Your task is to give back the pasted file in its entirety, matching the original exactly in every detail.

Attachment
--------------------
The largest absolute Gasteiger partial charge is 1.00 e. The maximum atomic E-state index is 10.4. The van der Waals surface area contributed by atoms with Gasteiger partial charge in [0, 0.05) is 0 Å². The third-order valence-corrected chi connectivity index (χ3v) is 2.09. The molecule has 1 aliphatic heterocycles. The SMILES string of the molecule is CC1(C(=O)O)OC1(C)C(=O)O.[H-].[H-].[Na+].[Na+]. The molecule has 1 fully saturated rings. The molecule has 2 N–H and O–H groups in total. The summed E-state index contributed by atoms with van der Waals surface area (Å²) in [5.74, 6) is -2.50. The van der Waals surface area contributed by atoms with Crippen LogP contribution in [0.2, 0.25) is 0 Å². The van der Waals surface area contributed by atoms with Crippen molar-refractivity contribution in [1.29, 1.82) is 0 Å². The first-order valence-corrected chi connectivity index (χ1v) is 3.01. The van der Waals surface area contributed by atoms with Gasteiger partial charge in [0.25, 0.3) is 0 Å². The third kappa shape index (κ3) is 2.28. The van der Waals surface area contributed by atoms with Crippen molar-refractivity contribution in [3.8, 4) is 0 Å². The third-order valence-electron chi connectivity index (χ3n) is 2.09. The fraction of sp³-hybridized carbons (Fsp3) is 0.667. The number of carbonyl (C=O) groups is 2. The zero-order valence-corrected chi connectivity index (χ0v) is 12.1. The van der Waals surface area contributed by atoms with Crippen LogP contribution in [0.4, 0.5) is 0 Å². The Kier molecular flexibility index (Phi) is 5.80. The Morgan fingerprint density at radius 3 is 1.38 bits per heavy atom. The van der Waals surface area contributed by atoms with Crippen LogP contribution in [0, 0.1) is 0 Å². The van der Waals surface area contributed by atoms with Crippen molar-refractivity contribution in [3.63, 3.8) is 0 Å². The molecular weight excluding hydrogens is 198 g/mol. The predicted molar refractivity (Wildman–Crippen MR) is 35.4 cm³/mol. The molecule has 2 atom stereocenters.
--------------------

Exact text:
The largest absolute Gasteiger partial charge is 1.00 e. The maximum atomic E-state index is 10.4. The van der Waals surface area contributed by atoms with Gasteiger partial charge in [0, 0.05) is 0 Å². The third-order valence-corrected chi connectivity index (χ3v) is 2.09. The molecule has 1 aliphatic heterocycles. The SMILES string of the molecule is CC1(C(=O)O)OC1(C)C(=O)O.[H-].[H-].[Na+].[Na+]. The molecule has 1 fully saturated rings. The molecule has 2 N–H and O–H groups in total. The summed E-state index contributed by atoms with van der Waals surface area (Å²) in [5.74, 6) is -2.50. The van der Waals surface area contributed by atoms with Crippen LogP contribution in [0.2, 0.25) is 0 Å². The van der Waals surface area contributed by atoms with Crippen molar-refractivity contribution in [1.29, 1.82) is 0 Å². The first-order valence-corrected chi connectivity index (χ1v) is 3.01. The van der Waals surface area contributed by atoms with Gasteiger partial charge in [0.25, 0.3) is 0 Å². The third kappa shape index (κ3) is 2.28. The van der Waals surface area contributed by atoms with Crippen molar-refractivity contribution in [3.8, 4) is 0 Å². The third-order valence-electron chi connectivity index (χ3n) is 2.09. The fraction of sp³-hybridized carbons (Fsp3) is 0.667. The number of carbonyl (C=O) groups is 2. The zero-order valence-corrected chi connectivity index (χ0v) is 12.1. The van der Waals surface area contributed by atoms with Crippen LogP contribution in [0.4, 0.5) is 0 Å². The Kier molecular flexibility index (Phi) is 5.80. The Morgan fingerprint density at radius 3 is 1.38 bits per heavy atom. The van der Waals surface area contributed by atoms with Crippen LogP contribution in [0, 0.1) is 0 Å². The van der Waals surface area contributed by atoms with Crippen molar-refractivity contribution in [3.63, 3.8) is 0 Å². The molecular weight excluding hydrogens is 198 g/mol. The predicted molar refractivity (Wildman–Crippen MR) is 35.4 cm³/mol. The molecule has 2 atom stereocenters.